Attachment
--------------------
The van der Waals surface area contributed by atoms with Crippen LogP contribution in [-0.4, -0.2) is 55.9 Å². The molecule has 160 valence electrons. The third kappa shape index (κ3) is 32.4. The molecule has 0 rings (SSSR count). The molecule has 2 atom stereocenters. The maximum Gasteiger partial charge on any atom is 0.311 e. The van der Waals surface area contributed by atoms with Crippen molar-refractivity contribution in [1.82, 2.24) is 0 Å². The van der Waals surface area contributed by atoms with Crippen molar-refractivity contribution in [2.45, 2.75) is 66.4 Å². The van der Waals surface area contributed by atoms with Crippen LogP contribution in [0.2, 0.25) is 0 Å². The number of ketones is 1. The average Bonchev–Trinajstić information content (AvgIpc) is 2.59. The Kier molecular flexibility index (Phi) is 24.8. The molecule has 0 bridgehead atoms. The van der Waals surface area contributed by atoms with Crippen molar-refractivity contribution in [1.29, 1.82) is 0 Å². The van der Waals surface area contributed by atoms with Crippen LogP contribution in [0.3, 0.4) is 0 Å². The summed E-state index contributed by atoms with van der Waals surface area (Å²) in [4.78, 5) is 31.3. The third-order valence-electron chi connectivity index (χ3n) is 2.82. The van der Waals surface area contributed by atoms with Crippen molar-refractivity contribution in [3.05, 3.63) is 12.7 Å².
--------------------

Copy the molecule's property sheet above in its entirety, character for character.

The van der Waals surface area contributed by atoms with Crippen LogP contribution in [-0.4, -0.2) is 55.9 Å². The molecule has 160 valence electrons. The third kappa shape index (κ3) is 32.4. The molecule has 0 rings (SSSR count). The molecule has 2 atom stereocenters. The maximum Gasteiger partial charge on any atom is 0.311 e. The van der Waals surface area contributed by atoms with Crippen molar-refractivity contribution in [1.82, 2.24) is 0 Å². The van der Waals surface area contributed by atoms with Crippen molar-refractivity contribution in [2.45, 2.75) is 66.4 Å². The van der Waals surface area contributed by atoms with Crippen LogP contribution in [0.2, 0.25) is 0 Å². The number of ketones is 1. The average Bonchev–Trinajstić information content (AvgIpc) is 2.59. The Kier molecular flexibility index (Phi) is 24.8. The molecule has 0 bridgehead atoms. The van der Waals surface area contributed by atoms with Crippen molar-refractivity contribution in [1.29, 1.82) is 0 Å². The van der Waals surface area contributed by atoms with Crippen LogP contribution in [0.3, 0.4) is 0 Å². The summed E-state index contributed by atoms with van der Waals surface area (Å²) in [4.78, 5) is 31.3. The third-order valence-electron chi connectivity index (χ3n) is 2.82. The van der Waals surface area contributed by atoms with Crippen molar-refractivity contribution in [3.05, 3.63) is 12.7 Å².